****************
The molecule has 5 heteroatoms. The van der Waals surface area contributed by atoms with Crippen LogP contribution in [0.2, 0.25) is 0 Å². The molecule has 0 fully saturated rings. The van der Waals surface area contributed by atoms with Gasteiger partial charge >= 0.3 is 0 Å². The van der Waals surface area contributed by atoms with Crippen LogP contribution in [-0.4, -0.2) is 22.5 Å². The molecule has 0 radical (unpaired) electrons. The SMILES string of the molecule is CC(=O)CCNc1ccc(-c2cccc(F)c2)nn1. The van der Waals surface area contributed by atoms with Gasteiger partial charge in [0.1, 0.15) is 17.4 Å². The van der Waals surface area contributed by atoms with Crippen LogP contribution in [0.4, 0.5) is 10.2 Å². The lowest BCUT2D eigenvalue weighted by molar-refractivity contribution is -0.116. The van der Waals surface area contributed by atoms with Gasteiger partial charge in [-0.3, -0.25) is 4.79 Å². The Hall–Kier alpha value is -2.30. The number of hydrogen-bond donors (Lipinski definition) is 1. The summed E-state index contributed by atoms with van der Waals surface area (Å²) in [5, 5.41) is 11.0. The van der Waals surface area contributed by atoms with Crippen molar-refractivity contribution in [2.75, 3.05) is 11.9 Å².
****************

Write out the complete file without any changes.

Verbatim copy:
The molecule has 5 heteroatoms. The van der Waals surface area contributed by atoms with Crippen LogP contribution in [0.2, 0.25) is 0 Å². The molecule has 0 fully saturated rings. The van der Waals surface area contributed by atoms with Gasteiger partial charge >= 0.3 is 0 Å². The van der Waals surface area contributed by atoms with Crippen LogP contribution in [-0.4, -0.2) is 22.5 Å². The molecule has 0 radical (unpaired) electrons. The SMILES string of the molecule is CC(=O)CCNc1ccc(-c2cccc(F)c2)nn1. The van der Waals surface area contributed by atoms with Gasteiger partial charge in [0.1, 0.15) is 17.4 Å². The van der Waals surface area contributed by atoms with Crippen LogP contribution in [0.4, 0.5) is 10.2 Å². The lowest BCUT2D eigenvalue weighted by molar-refractivity contribution is -0.116. The van der Waals surface area contributed by atoms with Gasteiger partial charge in [-0.3, -0.25) is 4.79 Å². The Hall–Kier alpha value is -2.30. The number of hydrogen-bond donors (Lipinski definition) is 1. The summed E-state index contributed by atoms with van der Waals surface area (Å²) in [5, 5.41) is 11.0. The van der Waals surface area contributed by atoms with Crippen molar-refractivity contribution in [2.75, 3.05) is 11.9 Å².